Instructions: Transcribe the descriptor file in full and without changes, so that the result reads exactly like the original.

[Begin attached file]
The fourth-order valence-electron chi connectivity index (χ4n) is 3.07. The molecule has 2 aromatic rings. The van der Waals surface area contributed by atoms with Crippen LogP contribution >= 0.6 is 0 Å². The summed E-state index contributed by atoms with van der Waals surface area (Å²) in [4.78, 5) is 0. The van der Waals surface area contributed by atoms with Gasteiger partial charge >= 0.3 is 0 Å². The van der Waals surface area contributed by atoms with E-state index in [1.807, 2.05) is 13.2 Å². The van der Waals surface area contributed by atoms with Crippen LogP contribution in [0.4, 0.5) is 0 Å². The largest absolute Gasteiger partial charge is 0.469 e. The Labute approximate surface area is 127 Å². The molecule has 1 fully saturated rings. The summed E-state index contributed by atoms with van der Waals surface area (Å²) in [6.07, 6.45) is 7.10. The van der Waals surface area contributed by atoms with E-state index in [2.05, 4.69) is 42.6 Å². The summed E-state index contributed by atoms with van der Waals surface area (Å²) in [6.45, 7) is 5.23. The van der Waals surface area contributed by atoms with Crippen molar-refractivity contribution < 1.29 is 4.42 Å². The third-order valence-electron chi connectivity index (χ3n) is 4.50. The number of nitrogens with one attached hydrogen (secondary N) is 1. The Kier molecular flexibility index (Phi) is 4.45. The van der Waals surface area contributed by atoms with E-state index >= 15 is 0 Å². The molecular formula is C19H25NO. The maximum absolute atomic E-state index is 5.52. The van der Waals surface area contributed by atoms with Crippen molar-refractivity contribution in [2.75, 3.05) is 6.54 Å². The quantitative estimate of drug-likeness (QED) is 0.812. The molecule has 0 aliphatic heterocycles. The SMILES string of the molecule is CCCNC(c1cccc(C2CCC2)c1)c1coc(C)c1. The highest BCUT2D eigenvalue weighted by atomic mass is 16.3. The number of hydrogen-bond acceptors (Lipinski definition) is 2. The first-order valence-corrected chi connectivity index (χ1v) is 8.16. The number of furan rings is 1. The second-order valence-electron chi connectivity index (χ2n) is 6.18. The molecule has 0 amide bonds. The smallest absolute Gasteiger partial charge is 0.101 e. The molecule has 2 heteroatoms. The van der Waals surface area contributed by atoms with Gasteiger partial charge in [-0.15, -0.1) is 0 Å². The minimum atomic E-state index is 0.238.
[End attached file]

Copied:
The fourth-order valence-electron chi connectivity index (χ4n) is 3.07. The molecule has 2 aromatic rings. The van der Waals surface area contributed by atoms with Crippen LogP contribution >= 0.6 is 0 Å². The summed E-state index contributed by atoms with van der Waals surface area (Å²) in [4.78, 5) is 0. The van der Waals surface area contributed by atoms with Gasteiger partial charge >= 0.3 is 0 Å². The van der Waals surface area contributed by atoms with E-state index in [1.807, 2.05) is 13.2 Å². The van der Waals surface area contributed by atoms with Crippen LogP contribution in [0.4, 0.5) is 0 Å². The largest absolute Gasteiger partial charge is 0.469 e. The Labute approximate surface area is 127 Å². The molecule has 1 fully saturated rings. The summed E-state index contributed by atoms with van der Waals surface area (Å²) in [6.07, 6.45) is 7.10. The van der Waals surface area contributed by atoms with E-state index in [2.05, 4.69) is 42.6 Å². The summed E-state index contributed by atoms with van der Waals surface area (Å²) in [6.45, 7) is 5.23. The van der Waals surface area contributed by atoms with Crippen molar-refractivity contribution < 1.29 is 4.42 Å². The third-order valence-electron chi connectivity index (χ3n) is 4.50. The number of nitrogens with one attached hydrogen (secondary N) is 1. The Kier molecular flexibility index (Phi) is 4.45. The van der Waals surface area contributed by atoms with E-state index >= 15 is 0 Å². The molecular formula is C19H25NO. The maximum absolute atomic E-state index is 5.52. The van der Waals surface area contributed by atoms with Crippen molar-refractivity contribution in [2.75, 3.05) is 6.54 Å². The quantitative estimate of drug-likeness (QED) is 0.812. The molecule has 0 aliphatic heterocycles. The SMILES string of the molecule is CCCNC(c1cccc(C2CCC2)c1)c1coc(C)c1. The highest BCUT2D eigenvalue weighted by atomic mass is 16.3. The number of hydrogen-bond acceptors (Lipinski definition) is 2. The first-order valence-corrected chi connectivity index (χ1v) is 8.16. The number of furan rings is 1. The second-order valence-electron chi connectivity index (χ2n) is 6.18. The molecule has 0 amide bonds. The smallest absolute Gasteiger partial charge is 0.101 e. The molecule has 2 heteroatoms. The van der Waals surface area contributed by atoms with Gasteiger partial charge in [-0.15, -0.1) is 0 Å². The minimum atomic E-state index is 0.238.